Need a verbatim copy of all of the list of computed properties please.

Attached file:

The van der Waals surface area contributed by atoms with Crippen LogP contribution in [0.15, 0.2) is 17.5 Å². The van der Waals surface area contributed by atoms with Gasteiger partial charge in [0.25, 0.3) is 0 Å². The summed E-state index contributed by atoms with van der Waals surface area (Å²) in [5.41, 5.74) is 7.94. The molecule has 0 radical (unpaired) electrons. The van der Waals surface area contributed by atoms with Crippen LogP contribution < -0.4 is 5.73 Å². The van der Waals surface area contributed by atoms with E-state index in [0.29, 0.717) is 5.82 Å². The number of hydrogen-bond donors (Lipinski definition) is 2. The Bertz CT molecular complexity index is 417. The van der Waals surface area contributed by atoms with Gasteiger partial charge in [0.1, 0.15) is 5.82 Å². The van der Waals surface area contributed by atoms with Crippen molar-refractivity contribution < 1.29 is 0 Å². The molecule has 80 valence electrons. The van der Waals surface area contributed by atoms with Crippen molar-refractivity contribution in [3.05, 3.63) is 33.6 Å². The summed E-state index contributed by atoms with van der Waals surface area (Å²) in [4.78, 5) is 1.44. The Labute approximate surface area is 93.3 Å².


The van der Waals surface area contributed by atoms with Crippen LogP contribution in [0.15, 0.2) is 17.5 Å². The van der Waals surface area contributed by atoms with Gasteiger partial charge in [0.25, 0.3) is 0 Å². The summed E-state index contributed by atoms with van der Waals surface area (Å²) in [5.41, 5.74) is 7.94. The molecule has 0 radical (unpaired) electrons. The van der Waals surface area contributed by atoms with Crippen LogP contribution < -0.4 is 5.73 Å². The van der Waals surface area contributed by atoms with E-state index in [0.29, 0.717) is 5.82 Å². The number of hydrogen-bond donors (Lipinski definition) is 2. The Bertz CT molecular complexity index is 417. The van der Waals surface area contributed by atoms with Gasteiger partial charge in [0.1, 0.15) is 5.82 Å². The van der Waals surface area contributed by atoms with Crippen molar-refractivity contribution < 1.29 is 0 Å². The molecule has 80 valence electrons. The van der Waals surface area contributed by atoms with Crippen molar-refractivity contribution in [3.05, 3.63) is 33.6 Å². The summed E-state index contributed by atoms with van der Waals surface area (Å²) in [4.78, 5) is 1.44. The Labute approximate surface area is 93.3 Å².